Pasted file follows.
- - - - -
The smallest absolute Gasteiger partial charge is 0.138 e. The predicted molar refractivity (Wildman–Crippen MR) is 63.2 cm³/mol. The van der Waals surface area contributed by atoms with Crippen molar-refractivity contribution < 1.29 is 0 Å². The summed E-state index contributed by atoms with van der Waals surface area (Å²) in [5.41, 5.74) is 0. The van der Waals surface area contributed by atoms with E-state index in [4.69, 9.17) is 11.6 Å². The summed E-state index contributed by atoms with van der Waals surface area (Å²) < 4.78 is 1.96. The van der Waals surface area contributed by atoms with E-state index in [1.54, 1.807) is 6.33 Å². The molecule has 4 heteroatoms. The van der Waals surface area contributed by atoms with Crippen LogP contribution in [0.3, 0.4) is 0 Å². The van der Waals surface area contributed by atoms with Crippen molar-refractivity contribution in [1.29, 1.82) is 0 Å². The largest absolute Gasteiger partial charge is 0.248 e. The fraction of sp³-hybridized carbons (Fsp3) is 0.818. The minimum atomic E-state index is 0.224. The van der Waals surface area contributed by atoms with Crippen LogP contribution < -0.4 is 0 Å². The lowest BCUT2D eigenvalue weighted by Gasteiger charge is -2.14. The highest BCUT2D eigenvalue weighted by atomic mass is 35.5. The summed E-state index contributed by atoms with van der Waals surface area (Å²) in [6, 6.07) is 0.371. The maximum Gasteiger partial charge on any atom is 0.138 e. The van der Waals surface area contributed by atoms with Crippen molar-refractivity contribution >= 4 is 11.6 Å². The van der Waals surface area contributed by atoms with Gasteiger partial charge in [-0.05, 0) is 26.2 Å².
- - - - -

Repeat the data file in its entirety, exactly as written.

The smallest absolute Gasteiger partial charge is 0.138 e. The predicted molar refractivity (Wildman–Crippen MR) is 63.2 cm³/mol. The van der Waals surface area contributed by atoms with Crippen molar-refractivity contribution < 1.29 is 0 Å². The summed E-state index contributed by atoms with van der Waals surface area (Å²) in [5.41, 5.74) is 0. The van der Waals surface area contributed by atoms with E-state index in [4.69, 9.17) is 11.6 Å². The summed E-state index contributed by atoms with van der Waals surface area (Å²) < 4.78 is 1.96. The van der Waals surface area contributed by atoms with E-state index in [1.54, 1.807) is 6.33 Å². The molecule has 4 heteroatoms. The van der Waals surface area contributed by atoms with Crippen LogP contribution in [0.3, 0.4) is 0 Å². The van der Waals surface area contributed by atoms with Crippen molar-refractivity contribution in [1.29, 1.82) is 0 Å². The largest absolute Gasteiger partial charge is 0.248 e. The fraction of sp³-hybridized carbons (Fsp3) is 0.818. The minimum atomic E-state index is 0.224. The van der Waals surface area contributed by atoms with Crippen LogP contribution < -0.4 is 0 Å². The lowest BCUT2D eigenvalue weighted by Gasteiger charge is -2.14. The highest BCUT2D eigenvalue weighted by atomic mass is 35.5. The summed E-state index contributed by atoms with van der Waals surface area (Å²) in [6, 6.07) is 0.371. The maximum Gasteiger partial charge on any atom is 0.138 e. The van der Waals surface area contributed by atoms with Crippen molar-refractivity contribution >= 4 is 11.6 Å². The van der Waals surface area contributed by atoms with Gasteiger partial charge in [-0.05, 0) is 26.2 Å².